Online Execs Object To Privacy Statement Report

Privacy StatementOnline ad industry executives are taking issue with a new Carnegie Mellon University report concluding that regulation might be necessary to "provide basic privacy protections."

The report, by Aleecia McDonald and Lorrie Faith Cranor, found that online privacy policies take users an average of 10 minutes to read. If every U.S. Web user read the privacy policy at every site visited, the time spent reading privacy policies would total an estimated 44.3 billion hours per year, according to the report.

Many companies that deploy behavioral targeting platforms, which track people across a network of sites and then serve targeted ads, notify people of the practice in privacy policies. Those policies also often let people opt out of the tracking.

Cranor--a board member of the Electronic Frontier Foundation--and McDonald argue in their paper that it is not reasonable to expect people to learn about behavioral targeting practices by plodding through lengthy privacy policies. They also conclude that Federal Trade Commission regulation may be necessary if companies don't improve the readability of their policies.

But some ad industry representatives disputed the study's premises and findings. Trevor Hughes, executive director of the self-regulatory group Network Advertising Initiative, said Thursday that privacy policies are not designed to be read by every visitor to the site. Instead, he said, the expectation is that consumers who are especially concerned about particular sites' practices will read them.

He added that privacy policies confer legal obligations on sites even if consumers don't read the documents.

"To suggest that notice fails simply because it would take a long time for consumers to read every privacy policy fails to recognize the value that privacy policies provide," Hughes said. "They become a binding statement by that organization, and if that organization does something different from what they say in their privacy policy, the FTC will come down on them."

Hughes also said that people who don't want to be tracked online for ad-serving purposes have alternatives other than opting out via privacy policies. For instance, users can set their browsers to block third-party cookies, which effectively prevents many behavioral targeting companies from tracking people across a variety of sites. Consumers can download software that removes or blocks certain cookies. (Those techniques, however, would not stop Internet service providers from providing ad companies with data about users' Web histories.)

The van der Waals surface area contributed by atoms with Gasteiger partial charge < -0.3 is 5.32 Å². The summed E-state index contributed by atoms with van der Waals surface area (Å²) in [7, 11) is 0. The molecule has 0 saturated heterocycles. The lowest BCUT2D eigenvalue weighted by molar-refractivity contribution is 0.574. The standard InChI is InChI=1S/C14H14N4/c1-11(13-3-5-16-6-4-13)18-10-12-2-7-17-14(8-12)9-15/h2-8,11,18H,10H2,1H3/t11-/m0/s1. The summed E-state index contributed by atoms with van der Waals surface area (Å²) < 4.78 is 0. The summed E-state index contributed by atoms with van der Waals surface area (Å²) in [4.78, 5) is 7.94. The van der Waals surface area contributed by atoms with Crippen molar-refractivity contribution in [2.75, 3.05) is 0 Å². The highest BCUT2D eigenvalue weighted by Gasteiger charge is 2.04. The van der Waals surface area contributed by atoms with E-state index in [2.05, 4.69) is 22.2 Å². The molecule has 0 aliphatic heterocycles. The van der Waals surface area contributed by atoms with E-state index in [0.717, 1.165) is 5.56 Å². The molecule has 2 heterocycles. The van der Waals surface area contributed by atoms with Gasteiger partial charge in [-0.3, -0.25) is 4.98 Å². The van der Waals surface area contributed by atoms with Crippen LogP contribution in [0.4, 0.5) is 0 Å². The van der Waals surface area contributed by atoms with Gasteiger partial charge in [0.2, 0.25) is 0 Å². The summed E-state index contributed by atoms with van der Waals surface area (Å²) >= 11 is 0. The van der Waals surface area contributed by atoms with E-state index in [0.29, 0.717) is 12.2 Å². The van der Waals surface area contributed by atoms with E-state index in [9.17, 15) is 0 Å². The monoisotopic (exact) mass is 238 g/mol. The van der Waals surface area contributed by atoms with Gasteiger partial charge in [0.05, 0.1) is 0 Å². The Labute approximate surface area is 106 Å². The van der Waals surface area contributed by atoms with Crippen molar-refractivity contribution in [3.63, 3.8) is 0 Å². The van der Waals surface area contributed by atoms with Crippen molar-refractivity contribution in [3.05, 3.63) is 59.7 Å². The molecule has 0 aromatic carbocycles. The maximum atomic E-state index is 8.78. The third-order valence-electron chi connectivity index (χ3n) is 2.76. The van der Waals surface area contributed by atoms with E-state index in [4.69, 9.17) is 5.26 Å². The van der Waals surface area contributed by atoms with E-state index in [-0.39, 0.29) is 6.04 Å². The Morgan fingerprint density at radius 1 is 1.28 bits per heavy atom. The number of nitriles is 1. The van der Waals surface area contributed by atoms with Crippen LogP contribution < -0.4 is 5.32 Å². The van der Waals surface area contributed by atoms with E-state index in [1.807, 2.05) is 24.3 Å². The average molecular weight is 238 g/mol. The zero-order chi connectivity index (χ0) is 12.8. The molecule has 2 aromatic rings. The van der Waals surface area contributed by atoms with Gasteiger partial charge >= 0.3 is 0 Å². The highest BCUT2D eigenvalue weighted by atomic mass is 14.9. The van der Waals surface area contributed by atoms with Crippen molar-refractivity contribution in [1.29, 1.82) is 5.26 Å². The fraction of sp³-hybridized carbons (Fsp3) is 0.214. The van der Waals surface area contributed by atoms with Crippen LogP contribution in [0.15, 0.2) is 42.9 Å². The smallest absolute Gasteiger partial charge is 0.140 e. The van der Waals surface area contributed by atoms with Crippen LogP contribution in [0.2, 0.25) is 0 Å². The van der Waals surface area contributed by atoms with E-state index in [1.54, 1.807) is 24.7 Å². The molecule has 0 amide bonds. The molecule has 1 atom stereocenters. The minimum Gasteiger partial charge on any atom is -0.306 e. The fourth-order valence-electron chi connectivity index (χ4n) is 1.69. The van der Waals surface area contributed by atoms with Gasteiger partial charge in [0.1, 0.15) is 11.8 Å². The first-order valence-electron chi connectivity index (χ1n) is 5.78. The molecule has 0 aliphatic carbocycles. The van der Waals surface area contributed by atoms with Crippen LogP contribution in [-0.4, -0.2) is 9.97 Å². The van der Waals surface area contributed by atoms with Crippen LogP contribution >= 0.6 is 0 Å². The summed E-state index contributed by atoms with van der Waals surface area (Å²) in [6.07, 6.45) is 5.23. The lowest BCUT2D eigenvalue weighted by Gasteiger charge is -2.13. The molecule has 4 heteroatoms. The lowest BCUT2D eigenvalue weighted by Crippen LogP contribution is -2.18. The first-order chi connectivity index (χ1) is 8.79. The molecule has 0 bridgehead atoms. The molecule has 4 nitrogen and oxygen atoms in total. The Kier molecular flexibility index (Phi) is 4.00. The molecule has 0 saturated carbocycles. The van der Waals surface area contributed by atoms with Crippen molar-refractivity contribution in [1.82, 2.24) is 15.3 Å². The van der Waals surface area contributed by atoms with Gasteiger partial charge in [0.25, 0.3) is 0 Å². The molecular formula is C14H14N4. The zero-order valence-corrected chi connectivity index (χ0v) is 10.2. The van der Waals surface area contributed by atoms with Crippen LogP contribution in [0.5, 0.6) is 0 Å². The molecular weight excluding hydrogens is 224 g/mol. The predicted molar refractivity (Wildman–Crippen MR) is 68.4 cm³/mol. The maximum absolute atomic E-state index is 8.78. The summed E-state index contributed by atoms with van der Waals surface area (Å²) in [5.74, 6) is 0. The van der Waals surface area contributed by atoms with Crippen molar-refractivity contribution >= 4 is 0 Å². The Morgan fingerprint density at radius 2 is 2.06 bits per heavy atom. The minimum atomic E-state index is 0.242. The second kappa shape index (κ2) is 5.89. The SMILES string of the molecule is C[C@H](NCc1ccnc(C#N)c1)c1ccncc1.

Jeff Hirsch, CEO of behavioral targeting company Revenue Science, adds that consumers don't always need to read privacy policies through to the end to get the critical details. Hirsch said that as long as policies provide a short summary of the most important points, consumers can glean the crucial information quickly. People who want more details could then spend more time reading the entire policy.

But some consumer and privacy advocates say the study confirms what they have long held--that current privacy policies are not a good way to inform people about behavioral targeting.

"It's not only that they're long, but they're also complicated," says Alissa Cooper, chief computer scientist at the Center for Democracy & Technology. "They're not really written for your average Internet user to understand them."

She added that the Center for Democracy & Technology has been considering ways to make privacy policies smaller and more manageable. One possibility is to include links in ads that explain ad targeting and include an opt-out mechanism.

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